After reading up various topics in the profession forums I have decided to write to you about build roles. There is a pretty big lack of understanding on the difference between imbalance and situational imbalance.
Situational imbalance is an occurrence when (I will use gw2 for clear understanding) one class or build is better then another in a certain situation.For example, a Guardian bunkering a point is better then a PU Mesmer bunkering it. Why is that? Simple, a Guardian can sustain himself and his allies all the while staying on the point indefinitely. The PU Mesmer might in fact win the 1v1 eventually but due to going into stealth it will lose the point in the process. That is not to say that PU is a bad build, on the contrary, given enough space its one of the better 1vX specs in the game, WvW being the prime example. The Guardian on the other hand hits like a wet noodle and is worthless in 1v1 as it can only stall and get gw2 gold, but then again that is what the build is for.
I am writing all of this because there is a complete lack of understanding on what thedevs were thinking when they buffed LB ranger.This game has seriously lacked any serious form of range and positional play for a very long time. Sure we had Grenade Engi and Staff Ele, and from time to time you would see a mesmer auto attacking with the great sword, but that was pretty much it. Very quickly fights would be short to mid range. There was no sniper. They have introduced the LB power ranger as that option.
And I will tell you what the role of the LB power ranger is. It is bursting light/medium armor squishy builds, which include Power Necro, D/D and D/P thief, Shatter Mesmer, and forgive me if i missed a spec. It has the advantage at range, which it is supposed to. Once it becomes an in fight the odds are the Ranger will lose. Sometimes you will win but you will lose more. Furthermore there are builds that are a direct counter to this: Medi Guard, Eviscerate warrior, S/D thief. Not to mention that every burst fight is decided primarily of the moment of bursting, i.e. getting your opponent into your comfort zone.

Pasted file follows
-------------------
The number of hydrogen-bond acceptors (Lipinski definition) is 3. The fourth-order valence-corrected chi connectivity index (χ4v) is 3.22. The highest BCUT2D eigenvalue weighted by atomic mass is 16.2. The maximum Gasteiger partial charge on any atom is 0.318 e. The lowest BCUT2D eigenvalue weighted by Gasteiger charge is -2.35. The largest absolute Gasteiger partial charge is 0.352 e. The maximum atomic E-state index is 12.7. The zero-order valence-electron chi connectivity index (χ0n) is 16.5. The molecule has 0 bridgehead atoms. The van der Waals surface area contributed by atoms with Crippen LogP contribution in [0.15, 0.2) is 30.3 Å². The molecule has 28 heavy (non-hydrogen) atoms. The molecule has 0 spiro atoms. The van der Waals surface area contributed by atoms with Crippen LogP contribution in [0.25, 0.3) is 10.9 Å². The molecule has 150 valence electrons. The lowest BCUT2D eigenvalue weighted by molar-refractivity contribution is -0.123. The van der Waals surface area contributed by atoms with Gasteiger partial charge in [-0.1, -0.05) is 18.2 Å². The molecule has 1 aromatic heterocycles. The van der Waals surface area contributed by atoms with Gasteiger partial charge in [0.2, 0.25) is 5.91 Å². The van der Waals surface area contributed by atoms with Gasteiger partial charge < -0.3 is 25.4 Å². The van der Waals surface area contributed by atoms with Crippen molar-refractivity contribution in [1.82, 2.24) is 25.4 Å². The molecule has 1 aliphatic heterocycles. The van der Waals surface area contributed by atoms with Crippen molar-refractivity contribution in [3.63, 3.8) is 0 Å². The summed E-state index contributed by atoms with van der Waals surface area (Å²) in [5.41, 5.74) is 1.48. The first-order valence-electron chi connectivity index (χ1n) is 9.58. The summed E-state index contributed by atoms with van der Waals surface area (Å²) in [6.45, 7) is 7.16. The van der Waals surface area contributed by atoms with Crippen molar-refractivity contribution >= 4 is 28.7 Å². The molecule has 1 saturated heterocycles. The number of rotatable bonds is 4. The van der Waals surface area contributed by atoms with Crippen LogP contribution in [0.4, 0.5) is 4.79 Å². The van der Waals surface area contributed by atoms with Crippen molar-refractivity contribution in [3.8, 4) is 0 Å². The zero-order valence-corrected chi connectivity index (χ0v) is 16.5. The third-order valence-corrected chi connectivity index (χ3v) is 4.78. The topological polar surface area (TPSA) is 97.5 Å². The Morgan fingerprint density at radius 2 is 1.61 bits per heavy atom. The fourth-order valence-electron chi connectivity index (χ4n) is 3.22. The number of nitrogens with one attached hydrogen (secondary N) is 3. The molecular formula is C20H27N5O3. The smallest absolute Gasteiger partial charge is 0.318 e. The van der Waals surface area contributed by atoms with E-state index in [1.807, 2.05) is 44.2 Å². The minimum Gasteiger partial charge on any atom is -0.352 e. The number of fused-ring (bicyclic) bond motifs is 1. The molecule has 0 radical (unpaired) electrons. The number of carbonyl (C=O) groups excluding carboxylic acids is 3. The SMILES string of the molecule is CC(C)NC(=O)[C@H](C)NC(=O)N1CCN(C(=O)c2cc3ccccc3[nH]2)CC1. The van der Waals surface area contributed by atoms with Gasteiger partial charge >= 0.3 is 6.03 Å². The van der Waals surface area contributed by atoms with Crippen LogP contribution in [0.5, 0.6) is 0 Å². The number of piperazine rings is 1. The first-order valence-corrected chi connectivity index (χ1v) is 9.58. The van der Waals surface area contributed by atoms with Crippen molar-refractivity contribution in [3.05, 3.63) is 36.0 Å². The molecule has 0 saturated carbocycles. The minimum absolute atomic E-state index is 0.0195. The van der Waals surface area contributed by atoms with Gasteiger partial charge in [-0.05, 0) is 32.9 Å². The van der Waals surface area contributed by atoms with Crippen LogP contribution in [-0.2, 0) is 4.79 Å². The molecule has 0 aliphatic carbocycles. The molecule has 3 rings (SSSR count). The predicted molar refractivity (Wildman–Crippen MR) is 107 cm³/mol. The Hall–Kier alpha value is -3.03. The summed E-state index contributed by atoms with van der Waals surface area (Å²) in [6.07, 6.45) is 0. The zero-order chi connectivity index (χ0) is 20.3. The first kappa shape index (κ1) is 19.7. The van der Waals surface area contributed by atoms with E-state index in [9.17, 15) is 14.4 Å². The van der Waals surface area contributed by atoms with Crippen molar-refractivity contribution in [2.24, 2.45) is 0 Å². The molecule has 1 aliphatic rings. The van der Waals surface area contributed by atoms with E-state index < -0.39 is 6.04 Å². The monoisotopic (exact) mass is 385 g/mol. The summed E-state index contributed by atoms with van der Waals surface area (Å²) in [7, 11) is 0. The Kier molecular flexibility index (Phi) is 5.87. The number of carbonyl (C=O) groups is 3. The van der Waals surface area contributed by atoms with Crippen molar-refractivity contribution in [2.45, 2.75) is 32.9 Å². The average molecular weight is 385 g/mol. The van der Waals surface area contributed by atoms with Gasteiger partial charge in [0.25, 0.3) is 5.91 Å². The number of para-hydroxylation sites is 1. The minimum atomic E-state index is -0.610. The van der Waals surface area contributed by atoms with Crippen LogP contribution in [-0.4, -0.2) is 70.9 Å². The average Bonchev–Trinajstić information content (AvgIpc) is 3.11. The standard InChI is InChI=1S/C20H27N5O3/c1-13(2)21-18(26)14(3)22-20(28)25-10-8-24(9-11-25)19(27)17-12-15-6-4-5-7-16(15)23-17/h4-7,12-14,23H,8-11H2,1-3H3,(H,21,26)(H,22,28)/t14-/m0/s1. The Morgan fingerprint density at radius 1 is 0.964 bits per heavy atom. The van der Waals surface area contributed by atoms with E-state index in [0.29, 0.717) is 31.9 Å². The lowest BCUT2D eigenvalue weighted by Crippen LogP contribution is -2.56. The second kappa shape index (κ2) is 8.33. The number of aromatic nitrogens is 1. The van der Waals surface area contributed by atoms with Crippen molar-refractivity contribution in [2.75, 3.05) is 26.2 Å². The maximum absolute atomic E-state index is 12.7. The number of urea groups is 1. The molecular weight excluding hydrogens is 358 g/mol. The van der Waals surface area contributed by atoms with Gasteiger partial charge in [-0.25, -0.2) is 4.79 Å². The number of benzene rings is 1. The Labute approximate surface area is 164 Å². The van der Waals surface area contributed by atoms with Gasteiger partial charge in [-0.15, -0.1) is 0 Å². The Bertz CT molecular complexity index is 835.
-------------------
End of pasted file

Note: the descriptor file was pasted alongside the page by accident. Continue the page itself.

Another similar situation is the attrition fight with the Engineer. Unless you condition overload them at the opportune moment, odds are you will lose. Fear/Condi Necromancer, Trapper Ranger and similar builds have the odds of the fight tilted in their favor. The turret Engi is another example of a build doing what it is supposed to, creating an advantage in on point fights.
One of the more prevalent arguments on the forums has been but its too easy to use for how effective it is. Well, not to burst peoples bubbles, but yes, all bursts are pretty easy to use when your opponent is doing nothing. Sometimes to counter one skill you need to use two or three, sometimes you need to position better, sometimes you just eat the burst and slam dunk the opponent and sometimes you die. And furthermore, who is it to decide what is easy and what is not, sometimes depending on the skill level of the players a simple button press becomes a complex sequence of events trying to get into the situation to actually press the button.
To conclude my wall of text: The only real proof is build/profession representation. In high level tPvP guardians, elementalists, engineers and warriors are the most represented professions. In competitive WvW the melee train rules supreme.